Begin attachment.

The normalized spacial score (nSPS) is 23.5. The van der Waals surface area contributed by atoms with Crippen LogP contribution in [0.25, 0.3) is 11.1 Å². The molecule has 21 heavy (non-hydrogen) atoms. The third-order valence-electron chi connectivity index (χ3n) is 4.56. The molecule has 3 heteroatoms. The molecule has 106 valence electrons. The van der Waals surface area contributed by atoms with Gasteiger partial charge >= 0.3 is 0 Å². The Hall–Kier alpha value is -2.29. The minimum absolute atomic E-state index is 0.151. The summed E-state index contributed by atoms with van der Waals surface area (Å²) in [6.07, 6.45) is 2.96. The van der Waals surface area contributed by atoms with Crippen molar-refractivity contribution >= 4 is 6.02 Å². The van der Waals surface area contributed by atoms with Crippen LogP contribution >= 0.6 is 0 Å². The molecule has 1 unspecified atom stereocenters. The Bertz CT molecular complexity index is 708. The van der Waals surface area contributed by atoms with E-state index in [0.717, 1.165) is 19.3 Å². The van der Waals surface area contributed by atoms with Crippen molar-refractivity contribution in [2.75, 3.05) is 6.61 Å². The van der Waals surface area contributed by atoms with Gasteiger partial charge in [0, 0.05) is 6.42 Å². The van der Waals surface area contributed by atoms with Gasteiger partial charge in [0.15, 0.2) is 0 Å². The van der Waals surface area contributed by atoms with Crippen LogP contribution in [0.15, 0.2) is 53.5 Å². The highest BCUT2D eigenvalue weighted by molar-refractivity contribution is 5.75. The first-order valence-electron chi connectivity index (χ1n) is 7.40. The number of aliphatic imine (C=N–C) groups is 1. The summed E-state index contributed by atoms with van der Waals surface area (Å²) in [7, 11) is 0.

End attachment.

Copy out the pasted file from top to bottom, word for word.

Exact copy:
The normalized spacial score (nSPS) is 23.5. The van der Waals surface area contributed by atoms with Crippen LogP contribution in [0.25, 0.3) is 11.1 Å². The molecule has 21 heavy (non-hydrogen) atoms. The third-order valence-electron chi connectivity index (χ3n) is 4.56. The molecule has 3 heteroatoms. The molecule has 106 valence electrons. The van der Waals surface area contributed by atoms with Gasteiger partial charge >= 0.3 is 0 Å². The Hall–Kier alpha value is -2.29. The minimum absolute atomic E-state index is 0.151. The summed E-state index contributed by atoms with van der Waals surface area (Å²) in [6.07, 6.45) is 2.96. The van der Waals surface area contributed by atoms with Crippen molar-refractivity contribution >= 4 is 6.02 Å². The van der Waals surface area contributed by atoms with Crippen LogP contribution >= 0.6 is 0 Å². The molecule has 1 unspecified atom stereocenters. The Bertz CT molecular complexity index is 708. The van der Waals surface area contributed by atoms with E-state index in [0.717, 1.165) is 19.3 Å². The van der Waals surface area contributed by atoms with Crippen molar-refractivity contribution in [2.75, 3.05) is 6.61 Å². The van der Waals surface area contributed by atoms with Gasteiger partial charge in [0, 0.05) is 6.42 Å². The van der Waals surface area contributed by atoms with Gasteiger partial charge in [0.15, 0.2) is 0 Å². The van der Waals surface area contributed by atoms with Crippen LogP contribution in [0.15, 0.2) is 53.5 Å². The highest BCUT2D eigenvalue weighted by molar-refractivity contribution is 5.75. The first-order valence-electron chi connectivity index (χ1n) is 7.40. The number of aliphatic imine (C=N–C) groups is 1. The summed E-state index contributed by atoms with van der Waals surface area (Å²) in [7, 11) is 0.